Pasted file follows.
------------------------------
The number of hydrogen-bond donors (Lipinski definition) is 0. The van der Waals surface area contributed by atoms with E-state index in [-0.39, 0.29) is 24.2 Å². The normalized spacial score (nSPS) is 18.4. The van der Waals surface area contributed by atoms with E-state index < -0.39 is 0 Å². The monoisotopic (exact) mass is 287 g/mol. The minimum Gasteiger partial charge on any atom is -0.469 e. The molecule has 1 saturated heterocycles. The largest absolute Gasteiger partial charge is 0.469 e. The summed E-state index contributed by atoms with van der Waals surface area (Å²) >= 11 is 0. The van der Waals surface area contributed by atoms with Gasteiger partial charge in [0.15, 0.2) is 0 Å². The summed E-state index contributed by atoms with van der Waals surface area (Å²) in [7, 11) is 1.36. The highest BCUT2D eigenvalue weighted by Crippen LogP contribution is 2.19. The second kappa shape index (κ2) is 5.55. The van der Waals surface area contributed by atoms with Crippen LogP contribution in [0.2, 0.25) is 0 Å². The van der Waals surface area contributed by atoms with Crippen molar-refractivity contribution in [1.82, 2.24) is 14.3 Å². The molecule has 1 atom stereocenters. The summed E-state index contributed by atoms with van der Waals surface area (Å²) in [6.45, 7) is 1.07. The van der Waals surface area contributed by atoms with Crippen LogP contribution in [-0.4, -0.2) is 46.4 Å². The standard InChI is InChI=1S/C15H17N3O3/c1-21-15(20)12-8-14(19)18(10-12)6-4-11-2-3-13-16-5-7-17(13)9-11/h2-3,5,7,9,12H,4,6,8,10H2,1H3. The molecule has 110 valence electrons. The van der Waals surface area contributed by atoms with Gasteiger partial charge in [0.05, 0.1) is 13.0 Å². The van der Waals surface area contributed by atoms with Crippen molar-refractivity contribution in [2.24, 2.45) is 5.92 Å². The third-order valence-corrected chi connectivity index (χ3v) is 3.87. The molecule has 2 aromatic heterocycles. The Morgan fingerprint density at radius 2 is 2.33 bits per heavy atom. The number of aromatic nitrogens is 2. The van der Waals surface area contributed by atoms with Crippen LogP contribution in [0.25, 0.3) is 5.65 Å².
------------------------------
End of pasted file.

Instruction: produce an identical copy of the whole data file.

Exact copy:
The number of hydrogen-bond donors (Lipinski definition) is 0. The van der Waals surface area contributed by atoms with E-state index in [-0.39, 0.29) is 24.2 Å². The normalized spacial score (nSPS) is 18.4. The van der Waals surface area contributed by atoms with E-state index < -0.39 is 0 Å². The monoisotopic (exact) mass is 287 g/mol. The minimum Gasteiger partial charge on any atom is -0.469 e. The molecule has 1 saturated heterocycles. The largest absolute Gasteiger partial charge is 0.469 e. The summed E-state index contributed by atoms with van der Waals surface area (Å²) >= 11 is 0. The van der Waals surface area contributed by atoms with Gasteiger partial charge in [0.15, 0.2) is 0 Å². The summed E-state index contributed by atoms with van der Waals surface area (Å²) in [7, 11) is 1.36. The highest BCUT2D eigenvalue weighted by Crippen LogP contribution is 2.19. The second kappa shape index (κ2) is 5.55. The van der Waals surface area contributed by atoms with Crippen LogP contribution in [0.2, 0.25) is 0 Å². The van der Waals surface area contributed by atoms with Crippen molar-refractivity contribution in [1.82, 2.24) is 14.3 Å². The molecule has 1 atom stereocenters. The summed E-state index contributed by atoms with van der Waals surface area (Å²) in [6.45, 7) is 1.07. The van der Waals surface area contributed by atoms with Crippen LogP contribution in [-0.4, -0.2) is 46.4 Å². The standard InChI is InChI=1S/C15H17N3O3/c1-21-15(20)12-8-14(19)18(10-12)6-4-11-2-3-13-16-5-7-17(13)9-11/h2-3,5,7,9,12H,4,6,8,10H2,1H3. The molecule has 110 valence electrons. The van der Waals surface area contributed by atoms with Gasteiger partial charge in [0.05, 0.1) is 13.0 Å². The van der Waals surface area contributed by atoms with Crippen molar-refractivity contribution in [2.24, 2.45) is 5.92 Å². The third-order valence-corrected chi connectivity index (χ3v) is 3.87. The molecule has 2 aromatic heterocycles. The Morgan fingerprint density at radius 2 is 2.33 bits per heavy atom. The number of aromatic nitrogens is 2. The van der Waals surface area contributed by atoms with Crippen LogP contribution in [0.25, 0.3) is 5.65 Å².